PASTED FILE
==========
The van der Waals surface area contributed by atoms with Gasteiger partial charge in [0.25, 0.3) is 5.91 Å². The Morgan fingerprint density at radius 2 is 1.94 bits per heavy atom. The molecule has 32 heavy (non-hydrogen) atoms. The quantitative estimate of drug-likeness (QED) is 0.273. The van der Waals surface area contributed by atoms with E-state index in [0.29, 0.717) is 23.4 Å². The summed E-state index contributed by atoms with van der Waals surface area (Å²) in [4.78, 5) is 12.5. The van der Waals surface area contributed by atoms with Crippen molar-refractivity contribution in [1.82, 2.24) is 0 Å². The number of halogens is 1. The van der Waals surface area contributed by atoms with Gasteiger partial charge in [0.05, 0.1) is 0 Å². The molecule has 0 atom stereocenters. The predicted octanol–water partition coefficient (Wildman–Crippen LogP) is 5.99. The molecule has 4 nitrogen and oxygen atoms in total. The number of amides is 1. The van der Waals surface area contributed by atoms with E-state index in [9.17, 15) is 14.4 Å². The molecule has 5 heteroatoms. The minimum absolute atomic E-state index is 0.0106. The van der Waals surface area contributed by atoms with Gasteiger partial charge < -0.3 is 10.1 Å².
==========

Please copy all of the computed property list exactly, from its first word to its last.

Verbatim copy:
The van der Waals surface area contributed by atoms with Gasteiger partial charge in [0.25, 0.3) is 5.91 Å². The Morgan fingerprint density at radius 2 is 1.94 bits per heavy atom. The molecule has 32 heavy (non-hydrogen) atoms. The quantitative estimate of drug-likeness (QED) is 0.273. The van der Waals surface area contributed by atoms with E-state index in [0.29, 0.717) is 23.4 Å². The summed E-state index contributed by atoms with van der Waals surface area (Å²) in [4.78, 5) is 12.5. The van der Waals surface area contributed by atoms with Crippen molar-refractivity contribution in [1.82, 2.24) is 0 Å². The number of halogens is 1. The van der Waals surface area contributed by atoms with Gasteiger partial charge in [0.05, 0.1) is 0 Å². The molecule has 0 atom stereocenters. The predicted octanol–water partition coefficient (Wildman–Crippen LogP) is 5.99. The molecule has 4 nitrogen and oxygen atoms in total. The number of amides is 1. The van der Waals surface area contributed by atoms with E-state index in [9.17, 15) is 14.4 Å². The molecule has 5 heteroatoms. The minimum absolute atomic E-state index is 0.0106. The van der Waals surface area contributed by atoms with Gasteiger partial charge < -0.3 is 10.1 Å².